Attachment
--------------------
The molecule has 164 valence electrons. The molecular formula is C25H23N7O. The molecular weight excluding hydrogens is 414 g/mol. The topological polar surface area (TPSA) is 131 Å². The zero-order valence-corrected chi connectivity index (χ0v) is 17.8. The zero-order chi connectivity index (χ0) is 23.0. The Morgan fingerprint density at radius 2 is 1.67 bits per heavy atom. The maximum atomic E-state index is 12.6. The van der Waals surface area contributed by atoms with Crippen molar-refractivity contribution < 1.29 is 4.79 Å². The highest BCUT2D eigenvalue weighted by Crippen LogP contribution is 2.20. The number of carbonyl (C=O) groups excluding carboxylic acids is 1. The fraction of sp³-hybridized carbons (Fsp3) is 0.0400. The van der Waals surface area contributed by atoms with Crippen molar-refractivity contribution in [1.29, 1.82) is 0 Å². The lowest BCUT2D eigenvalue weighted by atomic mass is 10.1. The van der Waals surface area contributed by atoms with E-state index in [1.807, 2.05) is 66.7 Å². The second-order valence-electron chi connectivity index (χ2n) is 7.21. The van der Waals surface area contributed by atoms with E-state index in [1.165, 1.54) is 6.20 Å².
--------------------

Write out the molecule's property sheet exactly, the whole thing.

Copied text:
The molecule has 164 valence electrons. The molecular formula is C25H23N7O. The molecular weight excluding hydrogens is 414 g/mol. The topological polar surface area (TPSA) is 131 Å². The zero-order valence-corrected chi connectivity index (χ0v) is 17.8. The zero-order chi connectivity index (χ0) is 23.0. The Morgan fingerprint density at radius 2 is 1.67 bits per heavy atom. The maximum atomic E-state index is 12.6. The van der Waals surface area contributed by atoms with Crippen molar-refractivity contribution < 1.29 is 4.79 Å². The highest BCUT2D eigenvalue weighted by Crippen LogP contribution is 2.20. The number of carbonyl (C=O) groups excluding carboxylic acids is 1. The fraction of sp³-hybridized carbons (Fsp3) is 0.0400. The van der Waals surface area contributed by atoms with Crippen molar-refractivity contribution in [1.29, 1.82) is 0 Å². The lowest BCUT2D eigenvalue weighted by atomic mass is 10.1. The van der Waals surface area contributed by atoms with E-state index in [1.807, 2.05) is 66.7 Å². The second-order valence-electron chi connectivity index (χ2n) is 7.21. The van der Waals surface area contributed by atoms with E-state index in [1.165, 1.54) is 6.20 Å².